Forest Conservation Rules infringe upon land rights of tribespeople: ST panel chief

It is our duty to ‘caution government’ when its policies have potential to affect the rights of tribal people, says Harsh Chouhan, Chairperson of the National Commission for Scheduled Tribes

Updated - October 21, 2022 12:14 am IST

Published - October 20, 2022 09:38 pm IST - New Delhi

Women hug trees in Odisha’s Jhinkargadi in November 2018 as part of a mass movement to save a forest.

Women hug trees in Odisha’s Jhinkargadi in November 2018 as part of a mass movement to save a forest. | Photo Credit: The Hindu

It is the duty of the commission to “caution the government” when its policies have the potential to affect the well-being and rights of tribal people, Harsh Chouhan, Chairperson of the National Commission for Scheduled Tribes (NCST), told The Hindu on Thursday. He said this was why the NCST had recommended to the Union Environment and Forest Ministry to put the new Forest Conservation Rules, 2022, on hold.  

“We wrote to the government about the rules, which essentially eliminate the requirement of consent of local tribespeople and forest dwellers for diversion of forest land for other purposes,” Mr. Chouhan said. He said this would amount to infringing upon the land rights of tribespeople under the Forest Rights Act, an argument the Opposition Congress had been making since the rules were issued.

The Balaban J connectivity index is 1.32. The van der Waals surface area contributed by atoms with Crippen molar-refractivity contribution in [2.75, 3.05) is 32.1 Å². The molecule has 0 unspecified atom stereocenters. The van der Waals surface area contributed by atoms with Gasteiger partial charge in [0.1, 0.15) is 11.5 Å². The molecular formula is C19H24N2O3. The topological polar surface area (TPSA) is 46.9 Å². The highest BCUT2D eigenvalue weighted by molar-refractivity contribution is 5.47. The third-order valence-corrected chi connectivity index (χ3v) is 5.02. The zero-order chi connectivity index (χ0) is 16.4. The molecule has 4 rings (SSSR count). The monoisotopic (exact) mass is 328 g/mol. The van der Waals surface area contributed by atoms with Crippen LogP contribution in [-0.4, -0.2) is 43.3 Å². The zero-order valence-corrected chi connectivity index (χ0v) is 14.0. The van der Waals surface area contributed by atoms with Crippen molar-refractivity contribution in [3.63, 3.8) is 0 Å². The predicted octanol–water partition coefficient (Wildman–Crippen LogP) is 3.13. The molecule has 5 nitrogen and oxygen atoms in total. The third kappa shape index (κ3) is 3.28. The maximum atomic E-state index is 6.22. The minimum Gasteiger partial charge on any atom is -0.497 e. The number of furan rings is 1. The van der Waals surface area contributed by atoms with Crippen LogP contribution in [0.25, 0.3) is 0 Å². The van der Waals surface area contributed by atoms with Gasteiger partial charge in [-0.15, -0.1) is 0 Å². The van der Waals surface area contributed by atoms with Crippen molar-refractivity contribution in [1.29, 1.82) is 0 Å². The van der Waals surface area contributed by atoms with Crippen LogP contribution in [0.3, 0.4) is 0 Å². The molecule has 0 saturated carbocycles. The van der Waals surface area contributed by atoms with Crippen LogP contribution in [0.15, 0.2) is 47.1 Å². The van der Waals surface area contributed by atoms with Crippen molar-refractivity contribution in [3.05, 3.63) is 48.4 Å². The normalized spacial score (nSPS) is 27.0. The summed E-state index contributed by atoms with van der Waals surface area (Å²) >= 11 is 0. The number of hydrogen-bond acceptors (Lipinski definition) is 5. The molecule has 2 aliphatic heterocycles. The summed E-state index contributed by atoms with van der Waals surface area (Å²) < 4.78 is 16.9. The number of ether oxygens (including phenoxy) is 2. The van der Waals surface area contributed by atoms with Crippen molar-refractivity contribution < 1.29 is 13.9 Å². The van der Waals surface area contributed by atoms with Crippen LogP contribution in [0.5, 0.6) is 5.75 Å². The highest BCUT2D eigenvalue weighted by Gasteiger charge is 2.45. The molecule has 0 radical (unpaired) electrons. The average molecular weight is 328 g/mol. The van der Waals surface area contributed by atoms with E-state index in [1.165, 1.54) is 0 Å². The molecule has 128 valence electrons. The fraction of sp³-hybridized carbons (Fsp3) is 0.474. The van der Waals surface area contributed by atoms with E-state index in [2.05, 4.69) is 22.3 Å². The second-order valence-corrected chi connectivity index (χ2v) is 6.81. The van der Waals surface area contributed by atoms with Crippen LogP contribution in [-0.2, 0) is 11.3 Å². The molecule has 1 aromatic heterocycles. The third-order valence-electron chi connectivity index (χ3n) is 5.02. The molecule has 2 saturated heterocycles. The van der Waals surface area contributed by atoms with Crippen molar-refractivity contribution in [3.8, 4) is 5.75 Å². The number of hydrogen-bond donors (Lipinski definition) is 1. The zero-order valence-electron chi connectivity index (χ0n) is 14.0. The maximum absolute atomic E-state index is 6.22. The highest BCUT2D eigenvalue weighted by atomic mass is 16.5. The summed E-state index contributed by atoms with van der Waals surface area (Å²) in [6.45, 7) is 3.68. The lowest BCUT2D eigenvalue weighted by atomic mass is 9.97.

The rules were issued by the Environment Ministry in June this year under the Forest Conservation Act and both Environment Minister Bhupender Yadav and Tribal Affairs Minister Arjun Munda have repeatedly defended the rules, which were issued in a bid to aid the government’s “ease of doing business” mission. 

Six-member working group

But soon after the rules were issued, the NCST formed a six-member working group that included members of the commission and experts to look into whether the rules issued in June violated any provisions in the Forest Rights Act (FRA) and if they infringed upon the rights of tribal people, according to officials. Based on the conclusion of this working group and repeated dialogue with villagers in forest areas and other stakeholders, the commission decided to recommend that the new rules be put on hold, Mr. Chouhan said.

The NCST chief then wrote to the Environment Ministry on September 2, pointing out that the Ministry should, for now, focus on implementing the rules framed in 2017 and put on hold the new rules issued this year. It also dismissed the Tribal Affairs Ministry’s and Environment Ministry’s defence that provisions of the FRA are implemented parallelly and that the rules will not affect or dilute land rights of tribespeople. 

This intervention from the NCST gave impetus to the Congress’ repeated calls for withdrawing the rules, with General Secretary in-charge of Communications Jairam Ramesh saying on Twitter, “The Minister @byadavbjp will not listen to me or the Congress party, but he must surely listen to his own colleagues in the National Commission for Scheduled Tribes and withdraw the anti-tribal Forest Conservation Rules.”

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